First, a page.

rejection of it. This debate centers on two issues: the fact that
uniqueness
(together with the
limit assumption
discussed below) entails
Conditional Excluded Middle
and the fact that uniqueness impacts one’s analysis of
subjunctive conditionals containing *might* in the consequent.
Consider first
Conditional Excluded Middle
and two consequences,
CN
and
CD:^{[54]}

**Conditional Excluded Middle (CEM)**

\(\vDash (\phi>\psi)\lor(\phi>\neg\psi)\)

**Conditional Negation (CN)**

\({\Diamond}\phi\land\neg(\phi>\psi)\,\leftmodels\vDash {\Diamond}\phi\land\phi>\neg\psi\)

**Consequent Distribution (CD)**

\(\phi>(\psi_1\lor\psi_2)\vDash(\phi>\psi_1)\lor(\phi>\psi_2)\)

Uniqueness leads to CEM, since if there is a unique most similar \(\phi\)-world it is either a \(\psi\)-world—in which case the left disjunct is true—or it is a \(\neg\psi\)-world—in which case the right disjunct is true. A natural concern, voiced by D. Lewis (1973b: §3.4), is that there might be a tie among a \(\psi\)-world and a \(\neg\psi\)-world for being the most similar \(\phi\)-world.

Consider the antecedent *If I were older...* What is my age in
the unique most similar world where I am older? One might be tempted
to deny both
(62a)
and
(62b),
instead affirming
(62c).

- (62) a. If I were older, I would be 35.
- b. If I were older, I wouldn't be 35.
- c. If I were older, I might be 35. And, if I were older, I might not be 35.

It seems appealing that all worlds where I am older than my present
age, say 32, are tied. The advocate of
uniqueness
has two problems here. First, they cannot deny both
(62a)
and
(62b),
since by
CEM
at least one of them is true. Second, it is unclear what they can say
about the meaning of
(62c).
It is tempting to say, as D. Lewis (1973b:
§1.5) does, that a *might* subjunctive is true when
*some* of the most similar antecedent worlds are consequent
worlds. But if there is a unique most similar antecedent world, the
difference between requiring *all* for *would*
subjunctives and *some* for *might* subjunctives
collapses.

Stalnaker (1980, 1984: Ch.7) responds to both challenges. He begins by highlighting favorable data for CEM, contending, as D. Lewis (1973b: §3.4) grants, that (63c) sounds inconsistent with (63a) and (63b).

- (63)
a. It's not true that
if I were older, I would be 35.

\(\mathsf{\neg(O>T)}\) -
b. And, it's not true
that if I were older, I wouldn't be 35.

\(\mathsf{\neg(O>\neg T)}\) -
c. But, if I were
older, I either would or would not be 35.

\(\mathsf{\neg(O>(T\lor\neg T))}\)

But
(63c)
is only inconsistent with
(63a)
and
(63b)
when
CEM
is assumed. This is easy to see from the fact that CEM entails
CD,
and by CD
(63c)
entails \(\mathsf{(O>T)\lor(O>\neg T)}\), which is clearly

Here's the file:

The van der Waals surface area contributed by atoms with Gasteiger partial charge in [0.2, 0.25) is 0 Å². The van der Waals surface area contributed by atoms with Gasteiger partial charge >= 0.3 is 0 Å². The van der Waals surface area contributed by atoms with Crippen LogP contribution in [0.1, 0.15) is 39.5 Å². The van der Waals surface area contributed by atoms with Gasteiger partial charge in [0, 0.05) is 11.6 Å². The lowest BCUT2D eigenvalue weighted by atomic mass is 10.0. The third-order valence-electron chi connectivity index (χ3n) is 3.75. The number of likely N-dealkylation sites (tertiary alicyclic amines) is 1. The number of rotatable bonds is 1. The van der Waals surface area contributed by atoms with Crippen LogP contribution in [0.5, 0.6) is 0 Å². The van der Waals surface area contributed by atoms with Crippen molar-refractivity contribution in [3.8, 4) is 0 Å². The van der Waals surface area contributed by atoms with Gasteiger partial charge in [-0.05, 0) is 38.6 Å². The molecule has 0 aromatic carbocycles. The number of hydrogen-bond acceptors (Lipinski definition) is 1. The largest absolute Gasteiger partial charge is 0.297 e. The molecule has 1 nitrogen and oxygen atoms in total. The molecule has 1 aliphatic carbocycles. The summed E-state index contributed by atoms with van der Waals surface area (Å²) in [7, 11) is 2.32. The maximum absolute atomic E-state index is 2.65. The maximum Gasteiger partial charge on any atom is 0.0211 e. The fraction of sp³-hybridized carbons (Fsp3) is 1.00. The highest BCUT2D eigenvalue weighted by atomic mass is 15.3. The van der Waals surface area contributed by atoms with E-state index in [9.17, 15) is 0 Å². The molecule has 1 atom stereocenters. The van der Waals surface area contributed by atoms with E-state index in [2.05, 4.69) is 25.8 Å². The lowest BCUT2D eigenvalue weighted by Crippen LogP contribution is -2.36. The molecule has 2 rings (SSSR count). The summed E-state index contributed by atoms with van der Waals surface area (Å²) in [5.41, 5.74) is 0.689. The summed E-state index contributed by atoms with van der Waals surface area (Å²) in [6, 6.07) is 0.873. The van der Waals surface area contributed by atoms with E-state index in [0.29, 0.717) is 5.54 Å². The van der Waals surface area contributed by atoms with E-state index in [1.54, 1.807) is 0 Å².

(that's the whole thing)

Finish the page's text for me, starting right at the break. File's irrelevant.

inconsistent with
(63a)
and
(63b).
And, yet, CEM also conflicts with our intuition that
(63a)
and
(63b)
are consistent with each other. Stalnaker
(1980, 1984: Ch. 7) proposes to treat such cases as vagueness
in the similarity of worlds, on par with the vagueness of color
gradients where one might be tempted to deny both that a certain patch
is red and that it is not red. The basic idea is that there is
indeterminacy in the selection function being used and under one
resolution
(63a)
is true while under another
(63b)
is true. Stalnaker (1980, 1984: Ch.7)
sketches a view along these lines using the supervaluational Fraassen
(1966) approach to vagueness. The
remaining challenge, then, is to formulate an approach to
*might* subjunctives like
(62c)
which is compatible with
uniqueness.
Stalnaker (1980, 1984: Ch.7) develops
just such an account.

For the advocate of
uniqueness,
it is difficult to treat *might* subjunctives as involving a
subjunctive conditional whose consequent is an existentially
quantified modal. Since the antecedent delivers a single most similar
world, it is not possible to truth-conditionally distinguish a
universal from an existential quantifier over the antecedent worlds.
Thus, a *might* or *could* and a *would* will
come to the same
thing.^{[55]}
As a result, Stalnaker (1980, 1984:
Ch.7) pursues an analysis where *might* takes scope over
the entire subjunctive conditional and expresses a kind of epistemic
possibility. Stalnaker (1984:
43–44) motivates this by observing that
(64b)
seems equivalent to
(64a).

- (64) a. If John had been invited, he might have come to the party.
- b. It might be that if John had been invited, he would have come to the party.

Stalnaker (1984: 144–146) goes on to present examples to support this analysis and compare it favorably with Lewis’ (1973b: §1.5).

The debate regarding CEM has continued to attract arguments on each side. Bennett (2003: §§72,73,76) presents a sustained critique of CEM, while Williams (2010) responds on its behalf. Fintel and Iatridou (2002) examine quantified conditionals and suggest that a semantics which validates CEM is needed. Klinedinst (2011) develops this argument further against intervening disputes. Swanson (2012) shows that the supervaluationist approach can also be applied to handle failures of the limit assumption, thereby allowing for a theory that validates CEM despite having mechanisms for treating failures of both uniqueness and the limit assumption.

There is another issue raised by the discussion of *might*